Replacing a Toilet
Follow these instructions for removing an old toilet and installing a new one.
Turn off the water to the toilet tank by turning off the toilet stop or closet stop, which is by the base. Keep turning the handle clockwise until it shuts off.
Drain the tank by pushing the handle down and holding it until the water goes all the way down. Hold the handle until no more water goes down the hole. There will still be about 1 inch of water in the tank. Wipe all the water out using a sponge.
Use a small adjustable wrench to disconnect the toilet stop nut (Image 1). Disconnect the tank from the bowl by removing the bolts found inside the bottom of the tank.
Using a large screwdriver to support the head on the bolt, then turn the nut under the tank with an adjustable wrench (Image 2) until it is possible to remove the entire bolt from the tank. Repeat the process on all the bolts.
Disassemble and remove all parts inside the tank.
When replacing the tank to bowl gasket, buy several types of gaskets to match up to the one being replaced. If none of them work, use a 'fit-all' gasket.
Carefully align the valve assembly. Gently push through the hole, then turn the locking ring hand tight (Image 1) to make a good seal.
Use large pliers to fully tighten the seal.
Guide the assembly through the hole, then put the tank seal into place that's located on the ballcock and hand tighten the locking nut. Use a small pair of slip-joint pliers to get a more secure fit (Image 2).
There are 21 pieces to install three tank-to-bowl nuts. Start off with the bolt then slide on a seal. Repeat this process for the other bolts.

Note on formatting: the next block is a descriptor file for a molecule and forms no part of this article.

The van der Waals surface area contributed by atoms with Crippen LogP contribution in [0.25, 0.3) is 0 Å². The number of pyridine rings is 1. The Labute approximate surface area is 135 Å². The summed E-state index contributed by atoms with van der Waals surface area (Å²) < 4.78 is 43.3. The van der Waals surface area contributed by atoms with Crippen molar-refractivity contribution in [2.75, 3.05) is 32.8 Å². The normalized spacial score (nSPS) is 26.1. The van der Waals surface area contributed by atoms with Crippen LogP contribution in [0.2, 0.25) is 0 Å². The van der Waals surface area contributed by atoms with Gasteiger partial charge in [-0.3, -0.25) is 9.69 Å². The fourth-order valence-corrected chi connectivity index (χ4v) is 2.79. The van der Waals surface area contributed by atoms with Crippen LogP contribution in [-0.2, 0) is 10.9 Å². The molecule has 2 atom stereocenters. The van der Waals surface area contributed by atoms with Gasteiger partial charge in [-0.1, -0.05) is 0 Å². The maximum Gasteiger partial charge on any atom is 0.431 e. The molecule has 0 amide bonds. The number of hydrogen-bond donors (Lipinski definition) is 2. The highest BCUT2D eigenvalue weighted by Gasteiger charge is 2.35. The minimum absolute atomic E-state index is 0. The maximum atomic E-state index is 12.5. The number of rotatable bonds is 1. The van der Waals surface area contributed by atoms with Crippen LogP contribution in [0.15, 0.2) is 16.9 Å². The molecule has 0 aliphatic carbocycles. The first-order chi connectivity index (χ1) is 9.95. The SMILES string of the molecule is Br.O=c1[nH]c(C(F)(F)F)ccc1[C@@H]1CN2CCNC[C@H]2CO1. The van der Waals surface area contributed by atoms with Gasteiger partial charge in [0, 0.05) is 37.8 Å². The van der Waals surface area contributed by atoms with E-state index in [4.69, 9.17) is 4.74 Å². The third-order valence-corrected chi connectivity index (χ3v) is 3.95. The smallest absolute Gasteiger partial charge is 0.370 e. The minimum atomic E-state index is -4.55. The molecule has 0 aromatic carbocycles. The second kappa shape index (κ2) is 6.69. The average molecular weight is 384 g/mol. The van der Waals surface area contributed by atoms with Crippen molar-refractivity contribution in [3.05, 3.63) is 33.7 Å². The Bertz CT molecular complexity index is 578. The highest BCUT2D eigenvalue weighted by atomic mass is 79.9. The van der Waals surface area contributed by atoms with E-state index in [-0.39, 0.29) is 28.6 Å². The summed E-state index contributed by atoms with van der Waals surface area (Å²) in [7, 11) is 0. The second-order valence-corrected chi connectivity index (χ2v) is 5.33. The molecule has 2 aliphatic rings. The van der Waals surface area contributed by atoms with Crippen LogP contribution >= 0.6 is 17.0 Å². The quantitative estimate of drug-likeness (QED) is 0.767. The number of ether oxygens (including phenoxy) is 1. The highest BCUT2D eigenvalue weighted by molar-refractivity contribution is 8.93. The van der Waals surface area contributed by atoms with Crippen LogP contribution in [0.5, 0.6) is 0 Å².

It's time for the outside seals. Use the same process as before; squeeze all the rubber seals onto the bolts (Image 1). Once all the inside and outside seals are in place, slide the brass washers on and lock them into place with thinner nuts. Hand tighten; use an adjustable wrench to secure.
Start with the flexible supply line (Image 2). It has a heavy-duty seal that should be hand tightened, then use slip-joint pliers a quarter turn. Slide the handle through the hole and then tighten the bolt.
Don't forget to take the overfill tube and place it back into the hole (Image 3). The overfill tube is what fills up the bowl during the flushing cycle.
Position the tank on top of the bowl. Tighten all of the bolts using small slip-joint pliers and make sure the tank doesn't wobble.
Hold the handle all the way down while the water is filling into the bowl. This will reveal if there are any leaks before the bowl is full of water.
If the seal looks good, let off the handle to allow the bowl to fill up completely. Adjust the water level so it's 1/2 inch below the fill tube.
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